Hoping to help settle the controversy, a team from the Reinier de Graaf Group in Delft, The Netherlands,[4] randomly assigned 91 patients with displaced femoral neck fractures to hemiarthroplasty with uncemented fixation using a DB-10 stem (Zimmer-Biomet) and 110 to hemiarthroplasty with cemented fixation using a Müller Straight Stem from the same manufacturer.

The mean age was 84.0 in the uncemented group and 83.0 in the cemented group. The mean operation time was 57.3 minutes for the uncemented group and 55.4 minutes for the cemented group. There were 14 periprosthetic fractures in the uncemented group, compared with only three in the cemented group.

One patient in the cemented group suffered a peripheral nerve injury and another suffered an infection leading to a revision. There were five dislocations in the uncemented group and three in the cemented group. Overall, the uncemented group suffered significantly more major local complications (odds ratio, 3.36; 95% confidence interval, 1.40-8.11).

Minor local complications and systemic complications were comparable between the two groups. One patient died just after cement was injected into the femoral canal, but BCIS could not be confirmed.

Functional outcomes were also comparable, and there was no significant difference in postoperative mid-thigh pain at any point through 1 year of follow-up.

Surgeons observed subsidence in 13 (20%) of the uncemented and five (6%) of the cemented hemiarthroplasties, a statistically significant difference (P = .007). Of the four revisions, three were due to loosening, all in the uncemented group, and one for infection, in the cemented group.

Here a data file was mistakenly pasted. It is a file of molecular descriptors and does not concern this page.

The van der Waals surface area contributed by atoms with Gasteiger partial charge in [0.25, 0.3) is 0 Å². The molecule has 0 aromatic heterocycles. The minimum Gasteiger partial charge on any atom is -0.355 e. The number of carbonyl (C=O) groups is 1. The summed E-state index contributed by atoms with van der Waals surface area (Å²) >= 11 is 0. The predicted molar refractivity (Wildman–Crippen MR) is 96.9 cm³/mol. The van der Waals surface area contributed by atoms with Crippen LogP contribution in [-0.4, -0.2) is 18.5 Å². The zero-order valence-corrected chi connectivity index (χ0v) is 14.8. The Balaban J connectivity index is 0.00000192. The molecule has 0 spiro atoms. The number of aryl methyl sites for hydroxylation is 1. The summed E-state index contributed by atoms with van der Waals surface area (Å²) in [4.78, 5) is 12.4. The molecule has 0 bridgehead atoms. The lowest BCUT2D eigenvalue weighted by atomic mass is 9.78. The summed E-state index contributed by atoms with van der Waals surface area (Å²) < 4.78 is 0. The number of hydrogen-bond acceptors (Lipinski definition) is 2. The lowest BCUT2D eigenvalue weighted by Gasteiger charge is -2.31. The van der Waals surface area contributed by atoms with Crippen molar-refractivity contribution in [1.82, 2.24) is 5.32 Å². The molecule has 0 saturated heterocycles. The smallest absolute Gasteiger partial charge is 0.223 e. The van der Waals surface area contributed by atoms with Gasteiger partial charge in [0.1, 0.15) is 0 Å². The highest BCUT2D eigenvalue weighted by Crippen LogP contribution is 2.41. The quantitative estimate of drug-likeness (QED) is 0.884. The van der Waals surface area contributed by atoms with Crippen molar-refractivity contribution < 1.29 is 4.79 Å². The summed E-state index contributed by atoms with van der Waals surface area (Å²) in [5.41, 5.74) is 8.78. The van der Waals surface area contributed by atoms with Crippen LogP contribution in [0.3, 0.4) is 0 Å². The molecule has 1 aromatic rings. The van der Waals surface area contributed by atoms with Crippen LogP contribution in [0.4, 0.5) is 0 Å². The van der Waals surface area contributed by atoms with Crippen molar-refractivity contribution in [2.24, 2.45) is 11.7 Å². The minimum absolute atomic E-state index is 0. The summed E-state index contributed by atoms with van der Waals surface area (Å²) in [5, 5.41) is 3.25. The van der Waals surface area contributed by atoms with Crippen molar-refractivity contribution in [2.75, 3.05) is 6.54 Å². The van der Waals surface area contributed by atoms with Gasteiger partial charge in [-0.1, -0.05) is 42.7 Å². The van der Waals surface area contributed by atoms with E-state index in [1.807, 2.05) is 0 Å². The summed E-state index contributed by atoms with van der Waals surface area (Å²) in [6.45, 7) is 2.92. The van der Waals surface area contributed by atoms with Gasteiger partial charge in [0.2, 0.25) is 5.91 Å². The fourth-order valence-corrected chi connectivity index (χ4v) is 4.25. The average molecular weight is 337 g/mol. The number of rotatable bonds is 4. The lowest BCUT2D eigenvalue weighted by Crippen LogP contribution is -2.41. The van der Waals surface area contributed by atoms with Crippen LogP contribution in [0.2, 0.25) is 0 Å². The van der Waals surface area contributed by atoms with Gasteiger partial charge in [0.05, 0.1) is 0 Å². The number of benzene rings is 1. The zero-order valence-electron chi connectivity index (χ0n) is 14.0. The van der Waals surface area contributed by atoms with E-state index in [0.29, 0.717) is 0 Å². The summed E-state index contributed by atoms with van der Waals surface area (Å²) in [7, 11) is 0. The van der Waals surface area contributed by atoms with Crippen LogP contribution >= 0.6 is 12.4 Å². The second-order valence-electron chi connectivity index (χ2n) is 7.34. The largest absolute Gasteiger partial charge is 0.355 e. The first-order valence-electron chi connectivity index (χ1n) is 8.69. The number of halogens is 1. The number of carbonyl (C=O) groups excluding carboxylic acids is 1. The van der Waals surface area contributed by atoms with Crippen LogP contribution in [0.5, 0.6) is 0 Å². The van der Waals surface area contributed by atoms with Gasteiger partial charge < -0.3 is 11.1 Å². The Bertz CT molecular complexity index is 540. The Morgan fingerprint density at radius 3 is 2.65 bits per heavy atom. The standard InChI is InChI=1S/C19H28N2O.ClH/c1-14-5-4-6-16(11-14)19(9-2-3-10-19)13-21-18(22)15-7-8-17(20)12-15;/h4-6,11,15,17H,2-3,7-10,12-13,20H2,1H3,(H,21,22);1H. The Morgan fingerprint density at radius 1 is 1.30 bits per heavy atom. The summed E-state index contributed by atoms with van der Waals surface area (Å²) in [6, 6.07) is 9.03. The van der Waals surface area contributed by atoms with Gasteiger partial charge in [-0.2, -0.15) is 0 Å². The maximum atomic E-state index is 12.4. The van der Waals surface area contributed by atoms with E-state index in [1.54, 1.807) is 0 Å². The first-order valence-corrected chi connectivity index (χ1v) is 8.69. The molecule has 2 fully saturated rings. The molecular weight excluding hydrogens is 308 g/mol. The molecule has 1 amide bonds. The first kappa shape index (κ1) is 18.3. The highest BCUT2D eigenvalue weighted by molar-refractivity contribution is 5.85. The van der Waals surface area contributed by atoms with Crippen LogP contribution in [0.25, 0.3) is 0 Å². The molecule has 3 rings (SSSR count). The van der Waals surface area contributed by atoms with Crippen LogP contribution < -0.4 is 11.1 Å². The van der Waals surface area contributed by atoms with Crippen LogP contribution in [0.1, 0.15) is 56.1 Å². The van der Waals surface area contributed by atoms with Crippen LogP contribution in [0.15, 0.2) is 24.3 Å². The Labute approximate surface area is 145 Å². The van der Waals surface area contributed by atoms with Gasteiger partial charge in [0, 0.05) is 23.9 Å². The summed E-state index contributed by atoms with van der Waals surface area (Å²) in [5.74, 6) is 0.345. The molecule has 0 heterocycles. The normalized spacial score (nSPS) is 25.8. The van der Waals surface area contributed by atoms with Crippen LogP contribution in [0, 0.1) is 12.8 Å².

"I think most of the literature now shows that there are more fractures with uncemented hips," says first author Sophie Moerman, MD. "In Europe there is a tendency to use a cemented hip in an older patient with hemiarthroplasty."

European and US Surgeons' Prosthesis Outcomes Differ

Why should European surgeons take a different approach from their US colleagues? One explanation could be the type of prosthesis. "This is primarily because different cemented stems have been used on different sides of the Atlantic, and the results of the cemented stems in the US have often been poor, whereas the results of the stems used in Europe have been good," wrote David W. Murray, MD, a consultant orthopedic surgeon at the University of Oxford, United Kingdom, in a 2013 essay tracing the history of the division.[5]

It's not always obvious which patients should get cemented fixation and which should get uncemented fixation, Dr Roberts acknowledges. A healthy 50-year-old patient who fractures a hip in a car accident might not need a cemented fixation. But someone 65 years of age or older who fractured a hip by falling from a standing height probably has weaker bones that could benefit from cement, he says.

In elective total hip replacements, there may be an even grayer area. "Certainly in 2017, a 55-year-old patient gets an uncemented, and for a 95-year-old, the majority of surgeons would do a cemented fixation," says Dr Taunton. "But when you get into the patients that are 70-80, what is the best solution for them?"

One way to make the decision is to refer to the Dorr femoral bone classification system, Dr Taunton says. Patients with bones classified as A or B can probably fare well with uncemented fixation, but those with a C might be better off with a cemented stem.

Dr Roberts is hopeful that trends will shift in the United States. He points out that press-fit stems are more expensive, so economics are on the side of cemented stems.

Perhaps more important, science usually wins out in the end. But it's slow. Findings from randomized trials typically take 10 years to translate to changes in practice. "Surgeons don't like to be told what to do," Dr Roberts says. "So it takes time. But we'll get there."